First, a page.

(Adds Pratt response paragraph 7-8, byline)
By Andrea Shalal
WASHINGTON, April 7 Pratt & Whitney, the
engine-making unit of United Technologies Corp, must
redouble efforts to lower the cost of the single F135 engine it
builds for the Lockheed Martin Corp F-35 fighter jet, a top U.S.
military official said on Monday.
Rear Admiral Randy Mahr, deputy director of the Pentagon's
$392 billion F-35 program, said Pratt had slowed its
cost-cutting after Congress in 2011 canceled an alternate engine
being developed by General Electric Co.
"We have reinvigorated the 'war on cost' that Pratt started
and then kind of slowed down on when they got the monopoly,"
Mahr told industry executives and military officials at an
annual conference hosted by the Navy League.
"In no uncertain terms, they've been informed they need to
continue to drive the cost down on that engine," Mahr told
reporters after his remarks at the conference.
The comments revealed continuing friction between the
program office that runs the Pentagon's costliest weapons
program and Pratt at a time when the F-35 program chief, Air
Force Lieutenant General Chris Bogdan has talked about improved
relations with Lockheed, the prime contractor that builds the
In 2012, Bogdan described relations between Lockheed, Pratt
and the government as the worst he had seen in two decades of
working on acquisition programs.
Pratt said it had invested $60 million in "a very
aggressive" cost-cutting program that had already lowered the
cost of the F135 engine by 40 percent.
"We are pursuing cost reductions in every aspect of the
program, including supply chain, configuration changes, process
improvements, and overhead," said Pratt spokesman Matthew Bates.
He said procurement delays affected costs.
Mahr said the government was close to reaching agreement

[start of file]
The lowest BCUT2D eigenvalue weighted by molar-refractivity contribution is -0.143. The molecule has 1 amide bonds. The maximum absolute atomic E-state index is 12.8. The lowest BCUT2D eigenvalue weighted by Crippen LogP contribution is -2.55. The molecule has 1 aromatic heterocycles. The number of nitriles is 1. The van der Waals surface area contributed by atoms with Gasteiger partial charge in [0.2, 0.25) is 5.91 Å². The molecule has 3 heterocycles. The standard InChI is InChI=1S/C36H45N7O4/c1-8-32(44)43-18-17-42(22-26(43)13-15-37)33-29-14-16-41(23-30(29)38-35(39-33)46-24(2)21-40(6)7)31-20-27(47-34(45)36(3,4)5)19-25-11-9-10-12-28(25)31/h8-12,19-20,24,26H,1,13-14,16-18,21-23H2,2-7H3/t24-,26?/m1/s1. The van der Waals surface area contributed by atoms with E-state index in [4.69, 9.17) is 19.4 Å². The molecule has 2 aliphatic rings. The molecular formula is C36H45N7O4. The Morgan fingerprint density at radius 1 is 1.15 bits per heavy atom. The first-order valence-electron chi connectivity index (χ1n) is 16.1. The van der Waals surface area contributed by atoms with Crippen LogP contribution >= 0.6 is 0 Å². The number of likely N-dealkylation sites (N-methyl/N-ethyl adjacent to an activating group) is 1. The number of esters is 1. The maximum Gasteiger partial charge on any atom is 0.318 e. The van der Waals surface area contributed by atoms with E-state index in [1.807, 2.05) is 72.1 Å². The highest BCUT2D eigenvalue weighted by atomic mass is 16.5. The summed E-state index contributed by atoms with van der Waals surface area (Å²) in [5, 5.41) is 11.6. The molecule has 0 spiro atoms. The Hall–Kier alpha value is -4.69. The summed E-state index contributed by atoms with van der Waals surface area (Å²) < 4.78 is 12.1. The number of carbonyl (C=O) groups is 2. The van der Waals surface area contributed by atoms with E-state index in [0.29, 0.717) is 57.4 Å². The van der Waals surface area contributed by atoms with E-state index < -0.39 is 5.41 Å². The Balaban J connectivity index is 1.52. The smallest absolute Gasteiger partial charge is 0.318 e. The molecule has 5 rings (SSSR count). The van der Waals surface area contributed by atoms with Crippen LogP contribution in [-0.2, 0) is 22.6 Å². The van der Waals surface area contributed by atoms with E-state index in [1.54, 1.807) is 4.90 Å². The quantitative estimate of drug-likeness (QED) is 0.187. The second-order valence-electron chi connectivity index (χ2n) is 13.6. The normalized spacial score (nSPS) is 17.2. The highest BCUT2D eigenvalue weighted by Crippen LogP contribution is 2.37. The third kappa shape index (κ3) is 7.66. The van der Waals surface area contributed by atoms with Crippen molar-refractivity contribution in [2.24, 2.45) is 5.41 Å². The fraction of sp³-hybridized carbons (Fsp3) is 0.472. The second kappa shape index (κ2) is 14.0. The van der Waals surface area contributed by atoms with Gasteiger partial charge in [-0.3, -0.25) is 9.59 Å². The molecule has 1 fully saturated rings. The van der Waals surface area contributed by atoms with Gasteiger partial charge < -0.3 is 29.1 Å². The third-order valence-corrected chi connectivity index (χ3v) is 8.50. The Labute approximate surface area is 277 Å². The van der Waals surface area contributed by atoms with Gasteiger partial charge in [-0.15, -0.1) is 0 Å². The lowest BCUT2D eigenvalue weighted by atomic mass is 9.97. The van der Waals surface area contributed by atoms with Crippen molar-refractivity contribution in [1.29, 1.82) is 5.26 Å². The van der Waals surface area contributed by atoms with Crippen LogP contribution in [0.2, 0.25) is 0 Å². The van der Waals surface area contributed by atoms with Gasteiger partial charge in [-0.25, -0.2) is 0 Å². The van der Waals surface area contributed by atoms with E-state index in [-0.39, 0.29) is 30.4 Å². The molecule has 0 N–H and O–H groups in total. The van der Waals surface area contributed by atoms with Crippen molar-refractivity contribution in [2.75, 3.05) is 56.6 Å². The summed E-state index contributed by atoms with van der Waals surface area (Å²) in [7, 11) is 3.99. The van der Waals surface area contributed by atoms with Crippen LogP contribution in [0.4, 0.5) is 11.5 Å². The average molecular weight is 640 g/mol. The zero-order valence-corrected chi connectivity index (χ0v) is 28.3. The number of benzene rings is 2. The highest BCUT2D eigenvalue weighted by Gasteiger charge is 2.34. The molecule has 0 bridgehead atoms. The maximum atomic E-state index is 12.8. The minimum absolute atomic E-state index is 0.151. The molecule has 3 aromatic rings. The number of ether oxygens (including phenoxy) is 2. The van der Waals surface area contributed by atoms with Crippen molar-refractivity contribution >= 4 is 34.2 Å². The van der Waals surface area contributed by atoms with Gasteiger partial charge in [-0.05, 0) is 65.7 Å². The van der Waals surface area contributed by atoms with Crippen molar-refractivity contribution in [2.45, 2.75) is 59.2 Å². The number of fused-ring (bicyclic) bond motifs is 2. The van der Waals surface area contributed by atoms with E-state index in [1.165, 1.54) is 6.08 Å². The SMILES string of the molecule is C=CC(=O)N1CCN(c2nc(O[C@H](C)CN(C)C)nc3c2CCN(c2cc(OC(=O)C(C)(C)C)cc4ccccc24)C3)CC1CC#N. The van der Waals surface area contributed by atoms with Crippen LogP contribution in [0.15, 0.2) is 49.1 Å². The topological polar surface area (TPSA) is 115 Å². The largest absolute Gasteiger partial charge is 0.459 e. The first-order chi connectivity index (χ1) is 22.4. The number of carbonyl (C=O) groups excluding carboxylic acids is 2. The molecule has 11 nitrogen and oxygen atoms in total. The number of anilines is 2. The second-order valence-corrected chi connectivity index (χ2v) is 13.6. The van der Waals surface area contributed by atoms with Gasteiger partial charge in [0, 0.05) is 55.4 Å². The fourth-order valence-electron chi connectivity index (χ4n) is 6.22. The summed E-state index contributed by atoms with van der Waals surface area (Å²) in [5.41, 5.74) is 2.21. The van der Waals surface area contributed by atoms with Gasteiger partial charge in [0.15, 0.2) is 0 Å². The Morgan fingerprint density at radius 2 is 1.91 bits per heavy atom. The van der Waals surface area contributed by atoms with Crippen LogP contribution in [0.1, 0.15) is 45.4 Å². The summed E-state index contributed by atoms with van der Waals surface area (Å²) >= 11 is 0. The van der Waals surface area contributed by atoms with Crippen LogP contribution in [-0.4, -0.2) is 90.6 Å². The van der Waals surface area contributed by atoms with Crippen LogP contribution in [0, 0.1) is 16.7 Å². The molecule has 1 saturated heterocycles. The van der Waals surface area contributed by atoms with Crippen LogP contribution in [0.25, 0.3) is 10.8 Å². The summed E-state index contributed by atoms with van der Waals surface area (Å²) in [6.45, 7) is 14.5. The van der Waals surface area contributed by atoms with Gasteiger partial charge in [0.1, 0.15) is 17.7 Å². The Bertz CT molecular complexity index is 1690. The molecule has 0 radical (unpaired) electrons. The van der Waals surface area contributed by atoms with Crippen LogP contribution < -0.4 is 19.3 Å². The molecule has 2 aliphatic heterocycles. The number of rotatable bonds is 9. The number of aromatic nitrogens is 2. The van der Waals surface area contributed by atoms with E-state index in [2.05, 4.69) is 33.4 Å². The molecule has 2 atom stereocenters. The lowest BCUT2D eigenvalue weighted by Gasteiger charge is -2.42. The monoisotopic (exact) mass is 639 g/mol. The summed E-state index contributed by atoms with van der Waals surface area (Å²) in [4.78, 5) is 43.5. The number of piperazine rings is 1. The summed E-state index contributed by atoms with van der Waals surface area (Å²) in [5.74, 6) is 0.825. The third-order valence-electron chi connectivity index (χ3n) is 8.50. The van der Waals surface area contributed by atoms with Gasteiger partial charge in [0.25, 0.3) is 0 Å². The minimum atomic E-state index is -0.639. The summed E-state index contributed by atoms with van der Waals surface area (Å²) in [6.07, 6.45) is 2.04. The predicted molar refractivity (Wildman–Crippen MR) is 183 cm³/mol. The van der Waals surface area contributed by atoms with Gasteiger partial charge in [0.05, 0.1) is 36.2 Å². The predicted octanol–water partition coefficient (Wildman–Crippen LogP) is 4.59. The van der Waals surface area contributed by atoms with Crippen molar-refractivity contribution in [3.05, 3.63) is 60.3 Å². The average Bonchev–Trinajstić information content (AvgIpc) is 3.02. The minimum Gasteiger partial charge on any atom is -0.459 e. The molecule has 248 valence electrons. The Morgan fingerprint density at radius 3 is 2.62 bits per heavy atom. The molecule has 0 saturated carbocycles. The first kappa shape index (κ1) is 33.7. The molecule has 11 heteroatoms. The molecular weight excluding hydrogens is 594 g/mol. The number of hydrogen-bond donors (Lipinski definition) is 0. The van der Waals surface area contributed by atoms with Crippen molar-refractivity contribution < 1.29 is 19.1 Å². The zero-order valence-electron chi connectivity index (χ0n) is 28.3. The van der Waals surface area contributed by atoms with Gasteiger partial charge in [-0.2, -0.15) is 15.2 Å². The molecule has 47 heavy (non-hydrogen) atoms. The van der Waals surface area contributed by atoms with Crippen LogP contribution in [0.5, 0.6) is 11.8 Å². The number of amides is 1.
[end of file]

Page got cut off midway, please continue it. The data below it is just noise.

with Pratt on a seventh batch of engines for the new warplane
that is being developed for the U.S. military and its allies,
but declined to comment on the exact timing of a deal.
Bates said the company hoped to wrap up the negotiations by
the end of the second quarter.
The Pentagon finalized a contract worth $1.1 billion for 38
engines in a sixth batch last October, which pushed the cost of
the common configuration engine built for the Air Force and Navy
models down by 2.5 percent. It did not provide the exact cost.
Mahr said lawyers from the Pentagon's F-35 office were also
in talks with Pratt to publicly release details on the cost of
the engine, which the government buys separately from the jet.
Pratt argues it should not be required to disclose details
about the costs of the engine or spare parts, since that could
affect the company's ability to compete in a next-generation
engine procurement that the Pentagon is kick-starting with a new
$1 billion technology demonstration program.
Bates said other companies that built sole source military
engines had successfully argued against releasing pricing data
for such competition reasons in the past.
Mahr said the overall F-35 program is making steady
progress, although he said some technical issues still needed to
be to resolved, including improving the performance of a complex
computer-based logistics system called ALIS, and a recent crack
in a fan blade on a Pratt engine. The Pentagon was also pressing
the industry to lower the cost of building and operating the new
jet, and making it more reliable, he said.
(Reporting by Andrea Shalal; Editing by Jeffrey Benkoe and